Do you speak wine?
I love language, not just for the stories we can use it to tell, but for the stories and history inherent in the words themselves.
Happily, organisations around the world are working to preserve obscure dialects and vocabularies before they are lost. From Lisbet Rausing’s pledge to resurrect hundreds of dead languages, to Robert Macfalane’s brilliant tribute to the language of the natural world, there is clearly value in a vocabulary, however impenetrable, which specifically celebrates and details.
However, the consensus around wine seems to veer in the opposite direction.
When I worked in-house for a wine company, there was constant discussion of how we could make wine descriptions more accessible. But when you’ve been brought up in the school of WSET it’s hard to unlearn the habit of chucking descriptors, (metaphors really), like ‘mineral’ and ‘farmyard’ around with abandon.
That company was not alone in addressing the language we use when we talk about wine. Glossaries abound in topical books and on the wine-web – and there seems to be fair agreement between the industry’s influencers that the way we talk about wine has to change.
But does it? Quite aside from the meaning inherent in specialised wine language – terroir, cru and so on, consider other trade languages. In his recent book, Down To Earth, gardener Monty Don writes on horticultural language in terms which could as easily be ascribed to wine:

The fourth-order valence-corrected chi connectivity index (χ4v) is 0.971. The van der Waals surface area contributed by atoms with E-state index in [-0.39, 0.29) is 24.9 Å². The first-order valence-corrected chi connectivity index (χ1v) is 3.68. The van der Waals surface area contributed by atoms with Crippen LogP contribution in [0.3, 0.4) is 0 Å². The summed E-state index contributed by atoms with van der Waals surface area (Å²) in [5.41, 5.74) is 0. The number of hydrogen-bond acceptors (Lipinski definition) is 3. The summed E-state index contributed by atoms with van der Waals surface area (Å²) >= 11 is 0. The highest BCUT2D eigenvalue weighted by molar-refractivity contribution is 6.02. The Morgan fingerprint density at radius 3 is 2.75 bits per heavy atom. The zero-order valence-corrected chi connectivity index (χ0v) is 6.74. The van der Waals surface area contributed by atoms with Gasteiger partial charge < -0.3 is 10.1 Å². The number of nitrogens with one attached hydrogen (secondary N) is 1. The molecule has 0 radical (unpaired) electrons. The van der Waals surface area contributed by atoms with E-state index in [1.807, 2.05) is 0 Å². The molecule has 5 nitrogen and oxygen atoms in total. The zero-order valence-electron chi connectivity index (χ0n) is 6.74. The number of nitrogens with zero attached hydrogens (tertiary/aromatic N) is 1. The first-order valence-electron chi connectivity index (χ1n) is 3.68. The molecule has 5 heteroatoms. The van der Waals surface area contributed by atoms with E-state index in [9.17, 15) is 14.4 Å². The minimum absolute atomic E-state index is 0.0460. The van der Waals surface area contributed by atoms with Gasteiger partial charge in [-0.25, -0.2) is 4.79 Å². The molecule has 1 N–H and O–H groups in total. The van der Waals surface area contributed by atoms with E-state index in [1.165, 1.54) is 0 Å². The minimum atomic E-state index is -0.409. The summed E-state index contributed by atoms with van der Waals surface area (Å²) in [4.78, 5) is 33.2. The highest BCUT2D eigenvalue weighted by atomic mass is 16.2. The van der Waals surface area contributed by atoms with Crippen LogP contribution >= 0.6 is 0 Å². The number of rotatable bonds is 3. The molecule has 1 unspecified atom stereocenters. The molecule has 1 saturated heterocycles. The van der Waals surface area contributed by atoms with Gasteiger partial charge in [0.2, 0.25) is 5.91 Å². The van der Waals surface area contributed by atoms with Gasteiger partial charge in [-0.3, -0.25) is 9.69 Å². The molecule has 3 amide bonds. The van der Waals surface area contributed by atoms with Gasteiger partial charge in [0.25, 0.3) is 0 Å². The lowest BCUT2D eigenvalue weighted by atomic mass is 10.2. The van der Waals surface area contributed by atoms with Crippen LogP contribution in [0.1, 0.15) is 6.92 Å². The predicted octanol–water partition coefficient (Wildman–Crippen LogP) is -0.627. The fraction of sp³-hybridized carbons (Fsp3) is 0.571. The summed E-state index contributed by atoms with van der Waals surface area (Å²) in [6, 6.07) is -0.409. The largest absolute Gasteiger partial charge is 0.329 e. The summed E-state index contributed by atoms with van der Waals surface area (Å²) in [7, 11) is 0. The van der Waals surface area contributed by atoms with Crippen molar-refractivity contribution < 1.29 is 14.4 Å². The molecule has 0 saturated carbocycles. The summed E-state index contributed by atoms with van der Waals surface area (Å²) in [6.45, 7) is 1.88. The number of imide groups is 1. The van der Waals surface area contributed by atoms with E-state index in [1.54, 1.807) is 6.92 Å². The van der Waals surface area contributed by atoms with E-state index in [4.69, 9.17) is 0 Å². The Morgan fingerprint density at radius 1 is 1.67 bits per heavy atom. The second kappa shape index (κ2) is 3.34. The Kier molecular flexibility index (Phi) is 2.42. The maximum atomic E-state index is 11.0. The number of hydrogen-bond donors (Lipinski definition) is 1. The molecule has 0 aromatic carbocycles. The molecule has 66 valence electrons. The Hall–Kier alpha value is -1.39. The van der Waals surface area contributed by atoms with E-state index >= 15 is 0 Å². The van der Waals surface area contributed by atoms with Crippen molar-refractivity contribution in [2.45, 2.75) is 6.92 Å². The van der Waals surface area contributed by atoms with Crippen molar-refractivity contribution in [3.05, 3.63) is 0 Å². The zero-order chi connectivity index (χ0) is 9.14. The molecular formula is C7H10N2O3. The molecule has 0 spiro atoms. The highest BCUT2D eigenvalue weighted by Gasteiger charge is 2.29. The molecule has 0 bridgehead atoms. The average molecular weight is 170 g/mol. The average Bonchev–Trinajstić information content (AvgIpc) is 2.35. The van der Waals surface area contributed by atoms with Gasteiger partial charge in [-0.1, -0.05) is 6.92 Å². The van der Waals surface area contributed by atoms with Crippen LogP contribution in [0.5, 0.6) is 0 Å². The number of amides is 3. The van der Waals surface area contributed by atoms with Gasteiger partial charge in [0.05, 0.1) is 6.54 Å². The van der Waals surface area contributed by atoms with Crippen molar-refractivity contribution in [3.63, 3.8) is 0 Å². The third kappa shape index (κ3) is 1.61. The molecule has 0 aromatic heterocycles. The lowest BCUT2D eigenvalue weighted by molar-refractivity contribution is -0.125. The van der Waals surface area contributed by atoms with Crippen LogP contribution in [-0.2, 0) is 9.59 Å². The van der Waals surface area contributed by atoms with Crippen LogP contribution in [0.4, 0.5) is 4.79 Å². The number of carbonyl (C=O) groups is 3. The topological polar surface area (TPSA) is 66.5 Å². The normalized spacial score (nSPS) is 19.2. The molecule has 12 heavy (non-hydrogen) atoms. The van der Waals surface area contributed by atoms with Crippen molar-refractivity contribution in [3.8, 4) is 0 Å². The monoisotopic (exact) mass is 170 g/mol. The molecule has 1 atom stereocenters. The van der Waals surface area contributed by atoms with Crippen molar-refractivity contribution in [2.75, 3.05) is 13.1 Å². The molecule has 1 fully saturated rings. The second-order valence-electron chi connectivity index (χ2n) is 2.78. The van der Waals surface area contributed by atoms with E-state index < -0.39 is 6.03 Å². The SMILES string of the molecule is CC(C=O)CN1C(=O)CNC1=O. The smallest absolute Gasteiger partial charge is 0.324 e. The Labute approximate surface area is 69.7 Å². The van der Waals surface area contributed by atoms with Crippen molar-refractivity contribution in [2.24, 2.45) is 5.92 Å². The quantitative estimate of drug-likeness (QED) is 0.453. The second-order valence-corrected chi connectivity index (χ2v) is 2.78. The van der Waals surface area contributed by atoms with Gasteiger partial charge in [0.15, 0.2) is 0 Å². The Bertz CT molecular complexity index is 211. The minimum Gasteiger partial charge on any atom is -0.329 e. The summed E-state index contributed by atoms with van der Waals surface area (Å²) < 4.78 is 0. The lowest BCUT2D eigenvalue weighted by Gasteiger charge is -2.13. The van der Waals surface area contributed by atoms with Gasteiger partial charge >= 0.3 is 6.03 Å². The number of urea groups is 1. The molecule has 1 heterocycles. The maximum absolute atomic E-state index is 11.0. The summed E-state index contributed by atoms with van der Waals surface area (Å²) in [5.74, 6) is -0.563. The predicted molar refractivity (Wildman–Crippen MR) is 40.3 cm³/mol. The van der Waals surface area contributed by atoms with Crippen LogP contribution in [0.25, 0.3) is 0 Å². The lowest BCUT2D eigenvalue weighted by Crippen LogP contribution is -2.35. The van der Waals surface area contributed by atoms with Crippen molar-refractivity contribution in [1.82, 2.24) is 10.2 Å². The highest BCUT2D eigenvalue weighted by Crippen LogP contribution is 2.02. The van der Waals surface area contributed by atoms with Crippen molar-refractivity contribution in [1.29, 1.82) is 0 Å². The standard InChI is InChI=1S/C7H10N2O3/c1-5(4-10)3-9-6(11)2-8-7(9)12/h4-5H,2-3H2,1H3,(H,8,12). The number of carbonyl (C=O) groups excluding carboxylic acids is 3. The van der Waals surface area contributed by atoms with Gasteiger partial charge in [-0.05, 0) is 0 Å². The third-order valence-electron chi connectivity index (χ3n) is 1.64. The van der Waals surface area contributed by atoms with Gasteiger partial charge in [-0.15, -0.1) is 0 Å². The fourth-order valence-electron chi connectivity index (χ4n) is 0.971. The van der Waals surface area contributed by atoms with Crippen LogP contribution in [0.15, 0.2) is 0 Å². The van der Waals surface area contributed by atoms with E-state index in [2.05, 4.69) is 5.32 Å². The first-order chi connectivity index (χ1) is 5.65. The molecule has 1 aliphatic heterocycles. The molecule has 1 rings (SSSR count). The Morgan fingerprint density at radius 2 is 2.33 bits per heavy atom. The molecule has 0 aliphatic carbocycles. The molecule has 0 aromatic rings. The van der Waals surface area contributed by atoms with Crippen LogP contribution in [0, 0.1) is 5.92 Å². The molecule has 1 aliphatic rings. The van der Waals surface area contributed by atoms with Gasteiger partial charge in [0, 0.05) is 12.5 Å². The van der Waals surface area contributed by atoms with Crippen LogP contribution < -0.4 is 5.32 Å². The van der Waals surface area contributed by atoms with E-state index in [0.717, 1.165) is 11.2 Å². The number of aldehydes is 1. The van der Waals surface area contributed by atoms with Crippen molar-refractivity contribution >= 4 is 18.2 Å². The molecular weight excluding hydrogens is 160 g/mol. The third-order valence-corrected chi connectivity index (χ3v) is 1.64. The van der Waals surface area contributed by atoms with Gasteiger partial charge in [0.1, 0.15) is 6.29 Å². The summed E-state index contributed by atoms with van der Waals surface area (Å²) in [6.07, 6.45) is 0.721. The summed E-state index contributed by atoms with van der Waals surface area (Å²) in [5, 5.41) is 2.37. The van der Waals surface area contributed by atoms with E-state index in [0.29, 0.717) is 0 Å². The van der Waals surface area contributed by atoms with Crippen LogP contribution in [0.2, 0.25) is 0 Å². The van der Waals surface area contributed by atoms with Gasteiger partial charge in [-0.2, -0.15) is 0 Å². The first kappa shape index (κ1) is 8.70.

“All those Latin names! Do not be intimidated. There has to be some universal language that determines and labels all flora…It is so much more important to know if a plant makes your heart sing than what its Latin name is”
He hits the nail on the head: for international products, there has to be a language in common – especially one which gives body to hard to qualify phenomena such as terroir. But he also makes a similarly relevant point: that ‘proper’ vocabulary is less important than your experience of the plant – or wine.
It was with this in mind that I read with horror Bianca Bosker’s account of the efforts of the US Guild of Sommeliers to make somms use the chemical names of aroma compounds in her book, Cork Dork. Whilst objectively I can appreciate the desire to strip wine descriptions of their perceivably subjective faff. But – it’s precisely the language used which brings colour and personality to the discussion of wine.
I say, let’s not strive to demystify – but to educate.